We all assume the Giants will take a defensive player with the No. 15 pick. And Tom Coughlin basically confirmed that during the recent owners meetings. But don't be surprised if the Giants look to take another running back this season. I don't know whether Andre Brown (Achilles' tendon) will make a full return, so it's important to keep developing young backs. Both Brandon Jacobs and Ahmad Bradshaw were banged up in '09. The Giants need to create more depth at that position.

I also think tight end is an under-the-radar need. Kevin Boss has developed into a consistent threat, but the Giants need to identify and draft another tight end. I think Travis Beckum has some talent as he heads into his second season, but he's more of an H-back than a true tight end. Don't be surprised if the Giants go for a tight end in the third or fourth round. And keep the offensive and defensive linemen coming. General manager Jerry Reese knows that his offensive line is starting to show some age, so look for him to add depth via the draft. So far, last season's free agency moves with defensive tackles Chris Canty and Rocky Bernard look pretty sketchy, so they'll have to address that position as well.

Philadelphia Eagles

The Eagles have some rather glaring needs at linebacker and safety. If you think Marlin Jackson's the automatic answer at free safety, you're a pretty optimistic Eagles fan. I don't trust a man who's had an ACL tear on each knee the past two seasons. So you have to take a long look at rookies such as Nate Allen and Taylor Mays and decide what you want to do at No. 24.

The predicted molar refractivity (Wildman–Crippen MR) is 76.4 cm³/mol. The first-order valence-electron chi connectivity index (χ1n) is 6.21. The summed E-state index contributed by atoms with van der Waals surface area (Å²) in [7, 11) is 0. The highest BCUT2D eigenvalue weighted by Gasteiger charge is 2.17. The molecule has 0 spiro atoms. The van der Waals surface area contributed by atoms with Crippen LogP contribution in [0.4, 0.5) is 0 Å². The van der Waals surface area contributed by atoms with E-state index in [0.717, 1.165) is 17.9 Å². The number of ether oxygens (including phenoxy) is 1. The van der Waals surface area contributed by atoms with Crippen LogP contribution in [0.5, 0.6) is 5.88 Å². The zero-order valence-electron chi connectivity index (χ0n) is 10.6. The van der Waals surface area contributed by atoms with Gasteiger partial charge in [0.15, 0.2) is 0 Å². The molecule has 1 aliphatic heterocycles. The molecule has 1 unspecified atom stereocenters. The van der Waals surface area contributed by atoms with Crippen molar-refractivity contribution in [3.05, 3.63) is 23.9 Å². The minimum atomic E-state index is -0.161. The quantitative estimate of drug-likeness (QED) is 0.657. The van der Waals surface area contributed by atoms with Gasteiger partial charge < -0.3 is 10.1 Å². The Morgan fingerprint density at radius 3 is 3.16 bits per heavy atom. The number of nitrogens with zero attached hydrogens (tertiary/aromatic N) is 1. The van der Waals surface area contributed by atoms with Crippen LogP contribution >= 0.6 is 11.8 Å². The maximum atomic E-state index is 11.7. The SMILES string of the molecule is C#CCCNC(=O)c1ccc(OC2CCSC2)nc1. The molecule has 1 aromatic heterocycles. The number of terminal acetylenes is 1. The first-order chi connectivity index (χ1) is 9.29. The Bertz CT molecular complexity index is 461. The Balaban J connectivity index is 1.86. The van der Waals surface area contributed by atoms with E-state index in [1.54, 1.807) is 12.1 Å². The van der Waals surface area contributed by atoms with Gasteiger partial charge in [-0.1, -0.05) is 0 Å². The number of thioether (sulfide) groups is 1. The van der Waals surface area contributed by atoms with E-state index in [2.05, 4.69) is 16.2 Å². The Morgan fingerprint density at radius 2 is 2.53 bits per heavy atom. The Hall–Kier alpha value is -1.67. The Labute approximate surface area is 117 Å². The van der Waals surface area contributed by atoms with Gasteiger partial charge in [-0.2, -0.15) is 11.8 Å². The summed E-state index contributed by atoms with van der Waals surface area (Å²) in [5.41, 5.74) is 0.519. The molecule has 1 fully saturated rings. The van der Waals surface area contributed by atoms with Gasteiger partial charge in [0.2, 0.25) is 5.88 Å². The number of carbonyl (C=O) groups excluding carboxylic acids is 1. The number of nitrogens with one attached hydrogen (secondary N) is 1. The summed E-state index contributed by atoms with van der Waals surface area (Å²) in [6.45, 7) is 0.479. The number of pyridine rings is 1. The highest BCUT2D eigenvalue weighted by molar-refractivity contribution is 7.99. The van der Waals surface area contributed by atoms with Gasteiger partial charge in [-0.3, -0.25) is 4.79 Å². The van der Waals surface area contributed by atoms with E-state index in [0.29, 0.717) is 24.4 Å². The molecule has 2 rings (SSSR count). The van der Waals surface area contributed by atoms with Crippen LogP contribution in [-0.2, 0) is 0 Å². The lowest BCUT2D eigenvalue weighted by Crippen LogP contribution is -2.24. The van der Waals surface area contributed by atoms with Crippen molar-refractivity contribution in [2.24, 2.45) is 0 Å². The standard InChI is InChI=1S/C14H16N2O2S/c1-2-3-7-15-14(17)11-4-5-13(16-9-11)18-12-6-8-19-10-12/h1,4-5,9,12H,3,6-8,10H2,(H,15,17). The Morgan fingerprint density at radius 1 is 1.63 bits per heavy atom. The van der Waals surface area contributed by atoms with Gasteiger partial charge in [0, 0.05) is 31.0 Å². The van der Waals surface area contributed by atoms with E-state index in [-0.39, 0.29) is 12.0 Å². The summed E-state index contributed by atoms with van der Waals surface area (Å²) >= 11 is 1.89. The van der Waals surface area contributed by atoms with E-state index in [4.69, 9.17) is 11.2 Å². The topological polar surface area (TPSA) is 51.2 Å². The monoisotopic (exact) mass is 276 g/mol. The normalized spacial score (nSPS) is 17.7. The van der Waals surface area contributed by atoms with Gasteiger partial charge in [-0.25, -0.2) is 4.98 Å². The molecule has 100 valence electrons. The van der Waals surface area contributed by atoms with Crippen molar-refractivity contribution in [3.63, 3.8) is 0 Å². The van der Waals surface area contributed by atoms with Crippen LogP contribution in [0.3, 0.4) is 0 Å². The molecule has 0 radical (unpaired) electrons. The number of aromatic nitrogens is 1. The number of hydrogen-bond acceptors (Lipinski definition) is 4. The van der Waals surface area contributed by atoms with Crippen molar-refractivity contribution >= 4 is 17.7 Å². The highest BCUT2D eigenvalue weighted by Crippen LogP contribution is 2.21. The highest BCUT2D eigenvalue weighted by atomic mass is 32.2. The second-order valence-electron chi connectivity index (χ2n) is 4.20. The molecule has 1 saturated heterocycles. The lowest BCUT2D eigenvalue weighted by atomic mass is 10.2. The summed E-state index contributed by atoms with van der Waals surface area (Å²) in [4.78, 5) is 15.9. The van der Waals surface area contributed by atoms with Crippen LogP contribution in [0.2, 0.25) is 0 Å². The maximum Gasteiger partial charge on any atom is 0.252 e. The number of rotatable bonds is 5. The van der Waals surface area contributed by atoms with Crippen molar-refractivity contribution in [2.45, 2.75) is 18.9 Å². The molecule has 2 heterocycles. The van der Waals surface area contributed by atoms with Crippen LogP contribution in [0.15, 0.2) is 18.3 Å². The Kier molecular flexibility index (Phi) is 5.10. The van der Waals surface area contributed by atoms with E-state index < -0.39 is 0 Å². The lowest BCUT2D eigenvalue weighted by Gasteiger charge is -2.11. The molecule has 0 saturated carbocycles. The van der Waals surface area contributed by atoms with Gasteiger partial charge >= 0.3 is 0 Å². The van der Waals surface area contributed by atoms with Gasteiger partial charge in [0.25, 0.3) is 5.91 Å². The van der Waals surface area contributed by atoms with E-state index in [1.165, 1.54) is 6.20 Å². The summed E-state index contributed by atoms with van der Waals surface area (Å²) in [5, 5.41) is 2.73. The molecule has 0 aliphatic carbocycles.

The Eagles also have an under-the-radar need at tight end. Brent Celek has emerged as one of the best in the league, but the Eagles could use a blocking tight end to help the running game. Mike Bell gives them more power in the backfield. Now, they have to open a hole or two in short-yardage situations. The Eagles have an excellent fullback, but let's not act like Leonard Weaver's some type of battering ram at that position.

In other news, it's time to draft some more cornerbacks. Sheldon Brown's starting to break down and Asante Samuel didn't play well down the stretch. His interception totals are nice, but the guy makes way too many mistakes. Defensive coordinator Sean McDermott was very frustrated with him at times. The Eagles have to create more depth at cornerback -- and the draft's a good place to start.

Washington Redskins

We know where Washington stands at quarterback and left tackle. I think Jason Campbell could do a nice job for Mike Shanahan, but so far, the coach isn't really embracing the incumbent starter. But those are the obvious needs. Honestly, there are no under-the-radar needs because the Redskins need help at pretty much every position. Maybe with the presence of Albert Haynesworth and Maake Kemoeatu, folks have been lulled into thinking the Redskins are OK at defensive tackle. But I don't think that's the case. If you can find a nose tackle early in the draft, you have to think about selecting him. Haynesworth's going to line up at defensive end the majority of the time. He wants no part of playing nose tackle, although he'll be there some of the time.

The Redskins would also be wise to look for inside linebackers for their new 3-4 scheme. If you think London Fletcher's going to succeed in a 3-4, you haven't studied the league. Little guys like Fletcher simply don't function well in this type of defense. Ask the Cowboys' former mighty mites Dat Nguyen and Dexter Coakley. It just doesn't work for 5-10 guys to be taking on 340-pound guards who are light on their feet. So yes, inside linebacker might qualify as an under-the-radar need.

The Redskins still have questions at punter and placekicker as well. They have needs all over the roster, so this could rank as the most important draft in the last 20 years. Nothing's really under-the-radar when it comes to this team's draft needs.